Most of us are used to seeing Hollywood movies. That often bleeds over to British and Australian films, but not everyone wants to see films with subtitles. Still, many foreign films have become popular from France, Spain, Japan, Italy, China, India, Denmark, South Africa and Mexico. Obviously almost every country in the world produces films, but most of us never see them. The sheer abundance of films produced in any given year is mind-boggling. Who sees them all? To some degree, films from one part of the world are mostly watched by people from the same place. Turkish films are mostly watched by Turks.
Ships (Ferahfeza) is a Turkish film directed by Elif Refig. The story is fairly strange and slow-moving. It takes place in the port district of Kadikoy in the city of Istanbul. Everything about the movie is dull and sad, including the location. Everything about the place begs to be left behind and escaped from. That is what the main character wants to do.
Ali (Ugur Uzunel) is a good-looking sad sack who wanders about listlessly all the time. His father, Raif (Mert Asutay), wants him to pay attention to the export/import business. Ali is distracted by everything, but mostly his dreams. He dreams of one ship in particular called the Vamos. He hopes to find the ship one day and sail away. He is even distracted by pigeon eggs that nest in his office. His father wants him to snap out of it and settle down in a branch office. Ali seems to just want to get away. Eds (M. Sitare Akbas) is a young woman who has a lot of anger. She is mostly angry that her father has returned to her mother after a long absence, wanting everything to be happy once again. She hates her father. She wanders around spray-painting graffiti art and encounters Ali. Ali protects her form an old boyfriend she doesn’t want to see anymore. Ali waits around hoping to see Eds again. At one point he is struck by lightning, which makes his dreams even more vivid in his mind.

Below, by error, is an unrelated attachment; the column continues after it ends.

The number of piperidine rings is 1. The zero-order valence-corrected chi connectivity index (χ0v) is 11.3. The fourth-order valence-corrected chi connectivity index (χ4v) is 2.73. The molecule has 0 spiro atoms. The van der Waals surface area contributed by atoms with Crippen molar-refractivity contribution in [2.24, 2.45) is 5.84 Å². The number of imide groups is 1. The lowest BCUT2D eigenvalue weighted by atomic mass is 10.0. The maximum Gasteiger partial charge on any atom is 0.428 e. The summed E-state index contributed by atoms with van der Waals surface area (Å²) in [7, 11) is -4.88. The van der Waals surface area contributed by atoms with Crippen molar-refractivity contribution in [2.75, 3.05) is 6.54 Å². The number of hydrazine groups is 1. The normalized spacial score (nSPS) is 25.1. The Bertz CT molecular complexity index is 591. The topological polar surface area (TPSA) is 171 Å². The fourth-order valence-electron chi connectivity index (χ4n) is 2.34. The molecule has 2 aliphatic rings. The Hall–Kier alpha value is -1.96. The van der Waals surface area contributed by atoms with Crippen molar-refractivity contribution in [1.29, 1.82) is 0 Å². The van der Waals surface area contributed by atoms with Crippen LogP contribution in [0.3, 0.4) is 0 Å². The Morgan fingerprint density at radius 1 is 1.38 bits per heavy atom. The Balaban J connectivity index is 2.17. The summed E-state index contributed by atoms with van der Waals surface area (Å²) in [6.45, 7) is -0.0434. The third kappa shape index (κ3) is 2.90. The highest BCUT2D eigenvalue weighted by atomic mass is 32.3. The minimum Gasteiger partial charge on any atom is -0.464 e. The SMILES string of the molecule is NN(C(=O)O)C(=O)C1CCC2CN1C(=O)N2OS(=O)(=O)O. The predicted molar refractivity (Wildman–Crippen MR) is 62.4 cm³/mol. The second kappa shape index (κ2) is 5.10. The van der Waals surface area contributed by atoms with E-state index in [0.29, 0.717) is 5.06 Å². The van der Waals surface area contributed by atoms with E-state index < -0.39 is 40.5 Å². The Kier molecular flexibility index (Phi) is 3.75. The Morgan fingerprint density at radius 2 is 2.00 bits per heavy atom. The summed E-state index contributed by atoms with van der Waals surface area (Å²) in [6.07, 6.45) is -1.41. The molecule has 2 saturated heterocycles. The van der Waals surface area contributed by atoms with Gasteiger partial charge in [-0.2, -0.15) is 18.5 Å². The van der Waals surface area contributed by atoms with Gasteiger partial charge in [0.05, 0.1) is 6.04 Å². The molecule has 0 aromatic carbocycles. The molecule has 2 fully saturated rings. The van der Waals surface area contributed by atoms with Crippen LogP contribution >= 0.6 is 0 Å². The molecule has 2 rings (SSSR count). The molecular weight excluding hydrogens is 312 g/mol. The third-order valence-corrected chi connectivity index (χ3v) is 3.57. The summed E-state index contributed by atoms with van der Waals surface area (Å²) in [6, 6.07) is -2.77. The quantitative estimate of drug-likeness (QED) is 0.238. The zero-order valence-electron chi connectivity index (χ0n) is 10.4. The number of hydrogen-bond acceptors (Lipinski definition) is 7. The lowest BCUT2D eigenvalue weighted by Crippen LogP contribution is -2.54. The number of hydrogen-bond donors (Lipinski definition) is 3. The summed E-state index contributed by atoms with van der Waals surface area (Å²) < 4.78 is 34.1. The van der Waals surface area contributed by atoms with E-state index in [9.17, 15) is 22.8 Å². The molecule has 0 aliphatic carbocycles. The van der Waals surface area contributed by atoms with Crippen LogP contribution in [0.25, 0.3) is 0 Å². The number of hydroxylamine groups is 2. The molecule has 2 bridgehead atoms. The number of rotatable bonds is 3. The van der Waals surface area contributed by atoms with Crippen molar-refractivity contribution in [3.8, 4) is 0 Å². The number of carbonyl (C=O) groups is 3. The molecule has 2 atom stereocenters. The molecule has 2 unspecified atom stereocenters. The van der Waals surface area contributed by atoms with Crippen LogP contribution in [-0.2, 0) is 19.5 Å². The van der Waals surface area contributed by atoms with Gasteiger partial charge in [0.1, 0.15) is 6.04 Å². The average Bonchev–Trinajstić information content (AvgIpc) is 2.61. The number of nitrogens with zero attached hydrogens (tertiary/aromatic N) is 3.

Eventually the two alienated young people become attracted to each other. They start to share the dream of running away together. Why they are so alienated by parents who seem to love them is not explained. One day they get on a pickup truck and take off. They are chasing some dream they don’t even understand.
The whole process of this film is meandering and understated. Their lives seem pointless. They don’t know why they’re running, and they don’t know what they’re running to.
The main reason to see this film is to get a sense of time and place. To go somewhere you will probably never go or want to go to. It is not a pretty resort town. It is a boring port city. There is no place to escape to except to jump a vast empty ocean.
There is an undercurrent of unease and distrust between these two disaffected souls. They seem to want to escape from the dismal expectations of their culture and their parents, but they don’t know where to go. These two people are attractive and smart, but they seem deadened by their options. I don’t know if this film could speak to an American audience because, comparatively our options seem limitless.
There is one problem with the DVD I received. The sound was out of sync, which is not that much of a problem since it is all subtitled anyway. It certainly added to a sense of disconnection. Maybe it was intentional.